According to the speed of change, there are four countries with low tax burdens, privatization, attracting foreign direct investment, fiscal discipline (at least until recently), institutional progress, improving positions on business and competitiveness levels, public administration reforms. In short — countries that caused the great convergence of their economic systems to the EU’s economy standards (although, in the meantime the worst economic crisis had occurred since World War II). And all of these countries were behind Croatia in 2007 and are now far ahead: Lithuania has converged from 60 to 81 per cent of the EU average, Romania from 43 to 64 per cent, Poland from 53 to 71 per cent, and Latvia from 57 to 79 per cent.
Estonia, Slovakia and Hungary are a special category: they were more developed than Croatia in 2007, or nearly developed as Croatia (like Hungary), and today are far ahead. Moreover, Estonia is on the verge of final accession to the most developed two — Slovenia and the Czech Republic — since it is only the third country of CSE that exceeds the 80 per cent EU development threshold. If we measure the level of development and convergence rates, Croatia is the most convincingly the most unsuccessful country on the list: Bulgaria is less developed but converges rapidly, and Slovenia has not converged but is much more developed.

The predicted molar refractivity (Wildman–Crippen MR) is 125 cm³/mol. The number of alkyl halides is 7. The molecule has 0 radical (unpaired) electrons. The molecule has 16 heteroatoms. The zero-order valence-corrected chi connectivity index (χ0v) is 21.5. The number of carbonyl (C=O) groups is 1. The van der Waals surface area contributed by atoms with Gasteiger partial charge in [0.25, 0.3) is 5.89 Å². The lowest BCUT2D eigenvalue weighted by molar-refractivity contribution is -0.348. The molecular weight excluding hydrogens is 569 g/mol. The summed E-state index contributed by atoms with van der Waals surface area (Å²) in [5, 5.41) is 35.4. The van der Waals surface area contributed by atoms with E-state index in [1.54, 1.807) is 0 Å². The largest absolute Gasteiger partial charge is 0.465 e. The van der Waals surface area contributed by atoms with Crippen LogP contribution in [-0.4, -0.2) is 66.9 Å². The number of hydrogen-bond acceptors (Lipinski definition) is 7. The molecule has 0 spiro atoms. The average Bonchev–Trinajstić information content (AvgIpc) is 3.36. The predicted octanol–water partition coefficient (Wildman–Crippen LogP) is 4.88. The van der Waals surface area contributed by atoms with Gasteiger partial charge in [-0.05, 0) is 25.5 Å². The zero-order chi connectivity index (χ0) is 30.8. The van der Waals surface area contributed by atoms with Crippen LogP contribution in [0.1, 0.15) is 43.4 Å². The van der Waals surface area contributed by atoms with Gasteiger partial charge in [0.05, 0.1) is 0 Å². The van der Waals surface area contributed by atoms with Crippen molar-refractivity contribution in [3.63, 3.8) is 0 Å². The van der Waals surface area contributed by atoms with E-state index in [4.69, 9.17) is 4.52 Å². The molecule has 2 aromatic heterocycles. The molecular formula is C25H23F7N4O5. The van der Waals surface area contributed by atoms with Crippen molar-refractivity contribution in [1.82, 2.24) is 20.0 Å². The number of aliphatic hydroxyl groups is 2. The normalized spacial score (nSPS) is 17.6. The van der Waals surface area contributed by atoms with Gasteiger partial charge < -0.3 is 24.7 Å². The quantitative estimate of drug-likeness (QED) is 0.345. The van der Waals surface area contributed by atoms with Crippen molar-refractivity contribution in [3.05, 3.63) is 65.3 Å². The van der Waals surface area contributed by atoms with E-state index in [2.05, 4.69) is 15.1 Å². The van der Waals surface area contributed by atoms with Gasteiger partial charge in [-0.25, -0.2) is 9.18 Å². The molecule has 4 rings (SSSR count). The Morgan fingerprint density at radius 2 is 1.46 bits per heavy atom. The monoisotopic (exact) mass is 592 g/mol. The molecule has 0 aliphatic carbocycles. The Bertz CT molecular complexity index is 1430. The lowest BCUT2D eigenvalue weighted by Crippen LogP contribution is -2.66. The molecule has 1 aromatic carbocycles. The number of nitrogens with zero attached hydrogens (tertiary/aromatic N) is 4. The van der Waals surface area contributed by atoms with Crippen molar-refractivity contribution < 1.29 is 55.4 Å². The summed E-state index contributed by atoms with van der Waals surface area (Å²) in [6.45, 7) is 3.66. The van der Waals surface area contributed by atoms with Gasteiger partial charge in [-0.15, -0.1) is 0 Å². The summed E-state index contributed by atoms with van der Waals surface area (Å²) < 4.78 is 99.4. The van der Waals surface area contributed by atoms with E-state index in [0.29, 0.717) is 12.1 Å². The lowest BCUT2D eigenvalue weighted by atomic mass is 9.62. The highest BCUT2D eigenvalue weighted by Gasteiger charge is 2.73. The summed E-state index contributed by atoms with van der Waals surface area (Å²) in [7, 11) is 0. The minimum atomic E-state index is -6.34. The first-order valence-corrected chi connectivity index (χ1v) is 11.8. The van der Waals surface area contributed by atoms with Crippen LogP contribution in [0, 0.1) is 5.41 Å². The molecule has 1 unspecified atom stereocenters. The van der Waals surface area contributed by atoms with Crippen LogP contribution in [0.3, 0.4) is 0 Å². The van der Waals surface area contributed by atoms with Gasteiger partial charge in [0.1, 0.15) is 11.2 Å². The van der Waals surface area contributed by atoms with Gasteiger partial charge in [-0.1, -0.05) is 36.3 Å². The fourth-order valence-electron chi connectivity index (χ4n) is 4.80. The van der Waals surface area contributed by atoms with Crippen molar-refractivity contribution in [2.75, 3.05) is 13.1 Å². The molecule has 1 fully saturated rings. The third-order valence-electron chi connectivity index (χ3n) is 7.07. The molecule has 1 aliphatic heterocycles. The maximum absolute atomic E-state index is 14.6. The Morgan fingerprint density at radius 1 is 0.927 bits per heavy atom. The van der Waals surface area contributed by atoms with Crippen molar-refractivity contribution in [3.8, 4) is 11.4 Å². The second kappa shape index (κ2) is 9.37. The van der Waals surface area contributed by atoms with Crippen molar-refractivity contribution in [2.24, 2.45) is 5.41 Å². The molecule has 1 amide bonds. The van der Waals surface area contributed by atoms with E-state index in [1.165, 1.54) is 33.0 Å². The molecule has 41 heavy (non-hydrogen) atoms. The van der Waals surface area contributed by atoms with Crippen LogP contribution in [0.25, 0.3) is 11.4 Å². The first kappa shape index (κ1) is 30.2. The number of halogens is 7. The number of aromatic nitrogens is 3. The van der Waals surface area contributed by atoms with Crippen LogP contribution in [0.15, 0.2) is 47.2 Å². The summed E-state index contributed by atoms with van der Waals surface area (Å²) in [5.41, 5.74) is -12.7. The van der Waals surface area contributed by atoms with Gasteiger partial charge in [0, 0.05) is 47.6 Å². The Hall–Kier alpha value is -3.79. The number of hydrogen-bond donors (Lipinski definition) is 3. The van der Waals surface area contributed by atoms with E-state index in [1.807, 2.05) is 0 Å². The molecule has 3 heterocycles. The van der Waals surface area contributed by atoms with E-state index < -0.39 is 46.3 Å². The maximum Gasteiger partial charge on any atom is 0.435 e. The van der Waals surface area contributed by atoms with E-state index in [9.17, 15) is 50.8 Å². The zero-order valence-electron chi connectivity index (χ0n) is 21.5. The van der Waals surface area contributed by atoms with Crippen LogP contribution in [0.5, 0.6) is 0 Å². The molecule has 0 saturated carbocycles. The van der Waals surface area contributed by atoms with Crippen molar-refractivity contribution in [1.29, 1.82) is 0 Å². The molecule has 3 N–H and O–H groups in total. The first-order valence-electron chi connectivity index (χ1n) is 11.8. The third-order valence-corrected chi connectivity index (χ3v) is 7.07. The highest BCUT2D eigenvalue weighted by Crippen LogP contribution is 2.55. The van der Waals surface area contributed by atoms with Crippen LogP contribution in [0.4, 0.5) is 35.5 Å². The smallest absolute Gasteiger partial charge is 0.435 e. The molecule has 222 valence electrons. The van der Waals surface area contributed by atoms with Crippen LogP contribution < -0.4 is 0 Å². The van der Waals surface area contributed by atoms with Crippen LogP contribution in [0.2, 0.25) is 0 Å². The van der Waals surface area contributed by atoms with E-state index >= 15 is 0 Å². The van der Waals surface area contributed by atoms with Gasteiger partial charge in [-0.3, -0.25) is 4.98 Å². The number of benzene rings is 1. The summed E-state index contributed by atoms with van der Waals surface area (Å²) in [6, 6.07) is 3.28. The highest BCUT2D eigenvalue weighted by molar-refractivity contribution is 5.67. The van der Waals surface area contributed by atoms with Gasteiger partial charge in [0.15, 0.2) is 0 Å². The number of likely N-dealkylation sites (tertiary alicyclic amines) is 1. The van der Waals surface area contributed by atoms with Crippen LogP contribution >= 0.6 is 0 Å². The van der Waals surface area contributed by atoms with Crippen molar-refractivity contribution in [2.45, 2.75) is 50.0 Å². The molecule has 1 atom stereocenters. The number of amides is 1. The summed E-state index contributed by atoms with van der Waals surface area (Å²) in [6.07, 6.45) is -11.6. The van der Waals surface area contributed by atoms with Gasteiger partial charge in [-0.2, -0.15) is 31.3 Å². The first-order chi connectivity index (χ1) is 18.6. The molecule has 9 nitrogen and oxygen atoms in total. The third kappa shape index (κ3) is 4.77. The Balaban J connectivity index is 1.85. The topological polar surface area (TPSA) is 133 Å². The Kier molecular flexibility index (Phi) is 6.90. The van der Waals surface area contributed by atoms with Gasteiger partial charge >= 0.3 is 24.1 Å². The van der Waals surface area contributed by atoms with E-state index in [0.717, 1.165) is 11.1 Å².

Neoclassical growth theory predicts long-term convergence. Traditional convergence theory is derived from Roberto Solow’s non-classic model of economic growth (1956), which speaks of savings and population growth as factors that promote capital growth and determine steady growth. However, this model does not explain the cause of ongoing growth that was then present in developed economies. It is therefore necessary to consider the role of technological changes in the model which is capable of explaining long-term economic growth and therefore uses model and beta convergence as a basis for the analysis of regional convergence. There are two concepts of convergence: β (beta) convergence and ζ (sigma) convergence.